Michael N. Shadlen - The neurobiology of decision making: The best-laid plans of mice and primates
From Katie Gentilello on October 15th, 2020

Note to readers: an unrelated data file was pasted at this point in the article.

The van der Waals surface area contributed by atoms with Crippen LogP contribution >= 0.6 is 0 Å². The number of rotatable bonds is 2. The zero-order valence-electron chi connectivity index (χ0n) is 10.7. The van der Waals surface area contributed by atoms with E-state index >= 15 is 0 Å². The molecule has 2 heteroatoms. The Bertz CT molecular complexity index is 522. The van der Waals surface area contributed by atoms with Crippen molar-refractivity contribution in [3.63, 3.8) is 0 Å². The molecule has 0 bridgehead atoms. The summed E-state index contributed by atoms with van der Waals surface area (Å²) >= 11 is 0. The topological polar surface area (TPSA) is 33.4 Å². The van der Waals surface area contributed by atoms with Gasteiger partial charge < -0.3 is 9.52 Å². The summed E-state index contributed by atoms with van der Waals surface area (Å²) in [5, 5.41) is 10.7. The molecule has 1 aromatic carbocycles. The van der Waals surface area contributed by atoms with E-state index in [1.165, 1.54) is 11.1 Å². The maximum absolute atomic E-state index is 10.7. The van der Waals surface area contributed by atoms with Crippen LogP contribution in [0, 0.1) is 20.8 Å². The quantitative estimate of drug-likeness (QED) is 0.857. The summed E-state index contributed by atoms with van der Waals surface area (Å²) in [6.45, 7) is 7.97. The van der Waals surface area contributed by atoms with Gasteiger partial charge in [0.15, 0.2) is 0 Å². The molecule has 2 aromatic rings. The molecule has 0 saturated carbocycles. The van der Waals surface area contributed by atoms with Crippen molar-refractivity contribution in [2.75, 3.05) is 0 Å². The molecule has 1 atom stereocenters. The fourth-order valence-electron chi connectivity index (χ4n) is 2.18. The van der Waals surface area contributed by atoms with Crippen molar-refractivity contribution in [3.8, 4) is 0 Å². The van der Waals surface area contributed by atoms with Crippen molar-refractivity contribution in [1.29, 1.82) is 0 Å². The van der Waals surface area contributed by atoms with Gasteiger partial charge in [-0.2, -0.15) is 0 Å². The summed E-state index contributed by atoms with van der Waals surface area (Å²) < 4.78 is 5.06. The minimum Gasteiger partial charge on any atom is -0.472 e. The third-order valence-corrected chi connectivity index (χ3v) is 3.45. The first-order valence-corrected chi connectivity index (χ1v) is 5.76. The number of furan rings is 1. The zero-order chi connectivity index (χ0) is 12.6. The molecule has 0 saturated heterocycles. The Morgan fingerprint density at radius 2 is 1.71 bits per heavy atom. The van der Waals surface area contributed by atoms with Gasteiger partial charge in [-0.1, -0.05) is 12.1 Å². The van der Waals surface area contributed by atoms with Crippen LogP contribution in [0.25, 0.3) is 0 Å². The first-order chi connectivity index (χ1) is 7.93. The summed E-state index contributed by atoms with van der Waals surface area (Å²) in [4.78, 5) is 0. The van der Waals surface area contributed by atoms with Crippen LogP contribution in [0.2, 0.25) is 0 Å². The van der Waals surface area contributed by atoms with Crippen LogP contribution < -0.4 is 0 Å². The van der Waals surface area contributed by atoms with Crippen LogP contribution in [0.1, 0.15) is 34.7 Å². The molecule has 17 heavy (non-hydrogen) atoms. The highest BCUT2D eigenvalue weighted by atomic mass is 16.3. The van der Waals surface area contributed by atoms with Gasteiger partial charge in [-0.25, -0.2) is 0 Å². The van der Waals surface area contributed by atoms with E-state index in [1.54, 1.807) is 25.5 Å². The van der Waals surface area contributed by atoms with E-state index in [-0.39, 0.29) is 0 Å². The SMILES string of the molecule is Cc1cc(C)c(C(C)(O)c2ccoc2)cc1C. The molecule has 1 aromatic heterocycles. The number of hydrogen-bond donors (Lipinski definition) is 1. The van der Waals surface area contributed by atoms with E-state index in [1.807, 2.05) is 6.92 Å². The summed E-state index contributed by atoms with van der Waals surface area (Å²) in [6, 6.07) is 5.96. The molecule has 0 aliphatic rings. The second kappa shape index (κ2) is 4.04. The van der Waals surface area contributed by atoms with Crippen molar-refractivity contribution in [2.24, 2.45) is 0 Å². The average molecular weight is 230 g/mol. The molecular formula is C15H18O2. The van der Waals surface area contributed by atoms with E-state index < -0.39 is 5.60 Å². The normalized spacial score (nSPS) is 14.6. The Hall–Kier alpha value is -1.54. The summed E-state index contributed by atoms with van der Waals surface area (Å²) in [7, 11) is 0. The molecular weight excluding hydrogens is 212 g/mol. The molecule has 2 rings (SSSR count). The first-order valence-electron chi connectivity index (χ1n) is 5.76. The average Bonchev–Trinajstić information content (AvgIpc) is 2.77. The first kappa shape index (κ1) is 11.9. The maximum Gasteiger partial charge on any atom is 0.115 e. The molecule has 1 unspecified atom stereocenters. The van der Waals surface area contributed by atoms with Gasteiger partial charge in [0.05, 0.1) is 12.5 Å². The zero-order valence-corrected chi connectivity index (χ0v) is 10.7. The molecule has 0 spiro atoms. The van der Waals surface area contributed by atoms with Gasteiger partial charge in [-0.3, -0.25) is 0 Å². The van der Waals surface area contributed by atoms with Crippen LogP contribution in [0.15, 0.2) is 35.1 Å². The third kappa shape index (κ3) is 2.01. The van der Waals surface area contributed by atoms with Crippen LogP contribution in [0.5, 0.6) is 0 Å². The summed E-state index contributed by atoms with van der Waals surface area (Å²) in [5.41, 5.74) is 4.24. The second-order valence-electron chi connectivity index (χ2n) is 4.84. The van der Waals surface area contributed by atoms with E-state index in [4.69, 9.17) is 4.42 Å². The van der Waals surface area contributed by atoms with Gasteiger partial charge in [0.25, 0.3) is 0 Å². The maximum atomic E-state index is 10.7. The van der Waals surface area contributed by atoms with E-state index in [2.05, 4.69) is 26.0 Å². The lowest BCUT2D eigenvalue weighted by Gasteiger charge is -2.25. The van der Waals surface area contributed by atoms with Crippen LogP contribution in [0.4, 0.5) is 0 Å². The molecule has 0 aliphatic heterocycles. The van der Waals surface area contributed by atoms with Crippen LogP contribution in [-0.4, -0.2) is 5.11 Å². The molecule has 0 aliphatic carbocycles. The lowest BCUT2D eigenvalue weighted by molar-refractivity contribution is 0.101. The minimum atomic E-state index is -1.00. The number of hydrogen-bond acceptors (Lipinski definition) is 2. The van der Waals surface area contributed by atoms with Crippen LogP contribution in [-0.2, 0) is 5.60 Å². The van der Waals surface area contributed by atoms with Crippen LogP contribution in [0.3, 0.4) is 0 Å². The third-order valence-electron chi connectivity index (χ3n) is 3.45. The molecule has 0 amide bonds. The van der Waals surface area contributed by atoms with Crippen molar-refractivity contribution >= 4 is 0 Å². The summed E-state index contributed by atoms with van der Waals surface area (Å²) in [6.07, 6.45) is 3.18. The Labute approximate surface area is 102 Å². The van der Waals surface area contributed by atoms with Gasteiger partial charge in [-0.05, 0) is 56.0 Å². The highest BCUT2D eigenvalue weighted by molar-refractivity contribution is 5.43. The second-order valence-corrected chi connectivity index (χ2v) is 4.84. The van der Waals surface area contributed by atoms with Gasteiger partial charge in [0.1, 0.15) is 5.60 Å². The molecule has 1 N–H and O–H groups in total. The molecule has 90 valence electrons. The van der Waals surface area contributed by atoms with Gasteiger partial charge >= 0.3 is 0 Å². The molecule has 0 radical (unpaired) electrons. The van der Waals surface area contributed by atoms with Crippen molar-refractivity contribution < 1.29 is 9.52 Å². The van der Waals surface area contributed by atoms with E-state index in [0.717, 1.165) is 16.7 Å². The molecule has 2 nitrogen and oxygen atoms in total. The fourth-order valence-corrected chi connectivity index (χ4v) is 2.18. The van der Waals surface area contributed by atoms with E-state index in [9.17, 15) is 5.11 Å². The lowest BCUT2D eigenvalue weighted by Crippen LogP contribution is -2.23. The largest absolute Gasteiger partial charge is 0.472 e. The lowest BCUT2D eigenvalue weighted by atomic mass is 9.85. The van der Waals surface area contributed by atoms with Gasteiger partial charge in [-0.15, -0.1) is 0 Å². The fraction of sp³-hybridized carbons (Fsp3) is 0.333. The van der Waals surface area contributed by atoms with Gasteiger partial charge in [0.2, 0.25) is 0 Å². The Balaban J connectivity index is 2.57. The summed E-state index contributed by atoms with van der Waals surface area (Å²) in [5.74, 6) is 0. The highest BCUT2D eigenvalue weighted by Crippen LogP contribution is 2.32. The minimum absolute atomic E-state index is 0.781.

Many decisions arise through an accumulation of evidence to a terminating threshold. The process provides a unified account of the choice (e.g., accuracy) and the amount of time taken to complete it. It also provides a unified account of confidence, vacillation, changes of mind and the incorporation of prior bias. The computations are supported by neural mechanisms that operate in association areas of the primate brain. A working hypothesis is that the neural mechanisms that underlie primate decision making are also the building blocks of cognitive function writ large, and I am captivated by the idea that failure of these mechanisms may play a role in disorders that manifest as cognitive impairment. On this background, I will describe a new effort in the lab to exploit the mouse model toward a more refined, circuit-level understanding of the neural mechanisms. I will share our first finding—a context-dependent change in the configuration of a premotor circuit that is required to resolve a delayed-match vs. non-match decision.